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Merck's Fosamax Could See Sales Hurt by Study: CNBC's Huckman

Sales of Merck's third-biggest drug, Fosamax, could come under pressure after a new study found that people with osteoporosis could stop taking the drug after five years and still get the residual benefits, CNBC's Mike Huckman reports.

In an article in the Journal of the American Medical Association, researchers said that people who took Fosamax for five years and then stayed off it for another five continued to benefit from having taken the drug in the first place.

In fact, researchers said that it was almost the same as if they kept using the drug for a full ten years.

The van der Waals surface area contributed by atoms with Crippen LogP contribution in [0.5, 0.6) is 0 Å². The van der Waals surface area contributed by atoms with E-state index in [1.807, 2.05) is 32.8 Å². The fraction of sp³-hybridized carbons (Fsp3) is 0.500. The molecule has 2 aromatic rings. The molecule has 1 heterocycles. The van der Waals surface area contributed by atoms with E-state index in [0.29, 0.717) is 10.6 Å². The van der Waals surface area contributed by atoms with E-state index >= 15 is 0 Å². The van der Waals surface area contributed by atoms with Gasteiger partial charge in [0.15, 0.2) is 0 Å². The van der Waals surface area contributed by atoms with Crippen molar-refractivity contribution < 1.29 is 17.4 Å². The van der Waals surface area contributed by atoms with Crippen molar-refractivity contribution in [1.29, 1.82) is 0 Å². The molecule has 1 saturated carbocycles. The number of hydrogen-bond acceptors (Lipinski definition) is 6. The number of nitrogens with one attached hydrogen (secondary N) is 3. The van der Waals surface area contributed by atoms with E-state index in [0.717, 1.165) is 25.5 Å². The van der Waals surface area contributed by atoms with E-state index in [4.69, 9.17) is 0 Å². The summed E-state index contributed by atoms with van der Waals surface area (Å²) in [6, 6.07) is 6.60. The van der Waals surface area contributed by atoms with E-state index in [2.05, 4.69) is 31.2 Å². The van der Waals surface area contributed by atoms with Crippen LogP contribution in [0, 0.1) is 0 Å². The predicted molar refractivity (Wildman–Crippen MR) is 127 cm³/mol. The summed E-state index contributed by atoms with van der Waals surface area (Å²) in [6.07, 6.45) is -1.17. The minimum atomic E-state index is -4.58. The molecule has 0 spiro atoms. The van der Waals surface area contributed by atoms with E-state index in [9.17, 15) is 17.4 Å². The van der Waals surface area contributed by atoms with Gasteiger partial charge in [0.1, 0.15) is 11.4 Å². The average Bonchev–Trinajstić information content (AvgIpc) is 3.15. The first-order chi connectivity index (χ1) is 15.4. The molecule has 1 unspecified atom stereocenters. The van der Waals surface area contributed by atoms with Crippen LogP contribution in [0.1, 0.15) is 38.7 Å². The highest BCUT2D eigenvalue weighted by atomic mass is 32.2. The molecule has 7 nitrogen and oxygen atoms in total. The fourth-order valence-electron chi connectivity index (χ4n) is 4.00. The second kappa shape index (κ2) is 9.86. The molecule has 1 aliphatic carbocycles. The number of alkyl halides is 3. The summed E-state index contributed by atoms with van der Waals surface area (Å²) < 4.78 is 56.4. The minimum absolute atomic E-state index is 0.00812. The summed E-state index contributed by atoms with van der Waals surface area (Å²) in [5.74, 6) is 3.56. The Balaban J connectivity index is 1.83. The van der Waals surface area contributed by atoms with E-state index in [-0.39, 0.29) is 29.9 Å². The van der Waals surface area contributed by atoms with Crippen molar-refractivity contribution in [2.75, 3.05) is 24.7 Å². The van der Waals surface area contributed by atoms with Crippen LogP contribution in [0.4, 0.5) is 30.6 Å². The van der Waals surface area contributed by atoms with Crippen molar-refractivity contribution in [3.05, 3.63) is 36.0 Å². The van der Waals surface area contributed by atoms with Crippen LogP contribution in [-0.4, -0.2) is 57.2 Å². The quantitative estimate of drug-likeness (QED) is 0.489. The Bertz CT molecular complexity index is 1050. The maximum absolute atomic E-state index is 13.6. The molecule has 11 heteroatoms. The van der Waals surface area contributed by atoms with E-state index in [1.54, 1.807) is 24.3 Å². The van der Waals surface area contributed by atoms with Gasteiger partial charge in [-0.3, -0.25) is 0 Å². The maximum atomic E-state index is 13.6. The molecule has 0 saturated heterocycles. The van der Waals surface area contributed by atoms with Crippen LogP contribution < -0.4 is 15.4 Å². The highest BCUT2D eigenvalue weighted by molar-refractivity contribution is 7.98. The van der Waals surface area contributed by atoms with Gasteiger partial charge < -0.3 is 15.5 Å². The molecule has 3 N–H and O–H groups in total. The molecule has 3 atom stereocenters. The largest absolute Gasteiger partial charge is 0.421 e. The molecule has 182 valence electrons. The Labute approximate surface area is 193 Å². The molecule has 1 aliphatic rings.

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The only statistically significant difference was a 55% lower risk of vertebral fractures in the group that took Fosamax for the entire decade.

Doctor Ken Lyles at Duke University, who was privvy to the study results and has already started acting on them, said he thinks that 60% to 70% of long-term users could stop taking Fosamax now.

Dr. Lyles has received consulting fees from nearly every major company that sells or is developing an osteoporosis drug. Sanofi-Aventis, Proctor & Gamble,Roche and GlaxoSmithKline make drugs similar to Fosamax.

Merck, which paid for the JAMA study, said in a prepared statement: "This is another positive study for Fosamax...that the data reinforce the safety profile and clinical benefits of long-term treatment with Fosamax."

Merck had been forecasting as much as a half-billion dollar decline in Fosamax sales next year before this news hit right at the market close.